Now is the time of year to take hay samples to determine quality. Without knowing the quality of the hay you have on hand, you do not truly know if you need to provide supplements to meet livestock requirements.
Maybe you sell hay and want to have test results to show your buyers. On a year like this one when rain has been plentiful, it can be difficult to make hay when it should be cut for optimum quality.
Testing now will give you plenty of time to plan ahead for winter and ensure you have enough supplemental feed on hand.
Hay can be tested with a hay probe and a drill. On round bales, drill into the round side of the bale. This gets the multiple layers that make up the bale to get an average of the hay.
Square bales should be taken from the end for the same reason. Hay should be sampled from 10-12 bales and mixed up to make up one sample.
Hay can be sampled based on cuttings, different fields, different crop species. The number of samples you take will depend on the variation in the hay you have on hand.
When you get results, you may need assistance interpreting what all of the numbers mean. You can take the results to a nutritionist and they determine the amount of supplement, if any, is needed. Your hay may be good enough to get the livestock through the winter on its own.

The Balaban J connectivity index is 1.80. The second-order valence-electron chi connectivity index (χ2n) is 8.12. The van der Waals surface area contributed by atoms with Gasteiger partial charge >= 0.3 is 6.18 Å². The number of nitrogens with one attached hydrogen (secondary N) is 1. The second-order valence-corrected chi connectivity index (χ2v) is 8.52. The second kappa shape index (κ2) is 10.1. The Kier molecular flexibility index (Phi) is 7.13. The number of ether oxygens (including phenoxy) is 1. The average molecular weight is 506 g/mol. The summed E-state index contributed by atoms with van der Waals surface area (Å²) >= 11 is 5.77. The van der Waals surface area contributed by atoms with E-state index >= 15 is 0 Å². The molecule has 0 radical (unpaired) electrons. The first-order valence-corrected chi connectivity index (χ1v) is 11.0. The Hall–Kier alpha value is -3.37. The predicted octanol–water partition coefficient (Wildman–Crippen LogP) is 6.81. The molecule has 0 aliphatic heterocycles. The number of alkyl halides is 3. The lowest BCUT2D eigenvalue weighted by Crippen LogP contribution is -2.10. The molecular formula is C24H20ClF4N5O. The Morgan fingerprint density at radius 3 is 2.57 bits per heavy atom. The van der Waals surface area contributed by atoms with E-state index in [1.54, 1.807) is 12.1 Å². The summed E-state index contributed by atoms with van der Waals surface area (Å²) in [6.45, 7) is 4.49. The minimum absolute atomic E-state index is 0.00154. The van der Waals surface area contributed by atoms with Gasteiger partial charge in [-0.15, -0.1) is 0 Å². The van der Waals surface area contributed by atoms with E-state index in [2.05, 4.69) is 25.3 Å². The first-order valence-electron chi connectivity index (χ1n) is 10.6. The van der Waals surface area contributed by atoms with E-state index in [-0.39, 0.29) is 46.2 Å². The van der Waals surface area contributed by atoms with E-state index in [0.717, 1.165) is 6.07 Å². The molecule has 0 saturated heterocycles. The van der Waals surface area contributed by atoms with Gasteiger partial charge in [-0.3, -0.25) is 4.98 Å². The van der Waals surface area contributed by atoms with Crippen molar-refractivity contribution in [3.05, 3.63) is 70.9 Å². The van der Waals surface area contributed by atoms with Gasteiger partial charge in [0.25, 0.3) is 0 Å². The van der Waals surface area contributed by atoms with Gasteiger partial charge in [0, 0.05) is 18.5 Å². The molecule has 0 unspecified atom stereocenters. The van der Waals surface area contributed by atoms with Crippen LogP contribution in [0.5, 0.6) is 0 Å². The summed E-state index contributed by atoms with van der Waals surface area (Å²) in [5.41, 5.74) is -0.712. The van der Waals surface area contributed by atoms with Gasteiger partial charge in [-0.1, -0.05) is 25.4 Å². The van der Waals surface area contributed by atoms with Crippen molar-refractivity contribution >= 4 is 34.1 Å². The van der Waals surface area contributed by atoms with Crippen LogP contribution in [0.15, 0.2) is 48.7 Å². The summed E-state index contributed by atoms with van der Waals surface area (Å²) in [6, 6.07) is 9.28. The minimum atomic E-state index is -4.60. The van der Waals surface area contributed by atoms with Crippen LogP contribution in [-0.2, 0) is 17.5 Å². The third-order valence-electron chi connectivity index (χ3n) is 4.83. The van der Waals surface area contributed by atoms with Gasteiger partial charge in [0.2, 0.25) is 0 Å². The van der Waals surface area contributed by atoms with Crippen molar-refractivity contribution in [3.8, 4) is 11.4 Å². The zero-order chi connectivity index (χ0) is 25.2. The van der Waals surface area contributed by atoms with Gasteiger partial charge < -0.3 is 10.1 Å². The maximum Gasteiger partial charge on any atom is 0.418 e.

You can also come up with a plan of when to feed each lot of hay. The worst hay can be fed in the fall. The best hay should be saved for the coldest days in the winter or after the cow scalve in the spring.
If the quality of your hay is marginal, and you want to reduce the amount of supplement that has to be purchased, there are some other practices that can be carried out.
Grazing later into the fall is obviously going to provide the livestock with better nutrition. If forages can be stockpiled for late fall or winter grazing, the livestock will better maintain their body condition. Another option is early weaning of spring calves to give the cows more time to increase their body condition.
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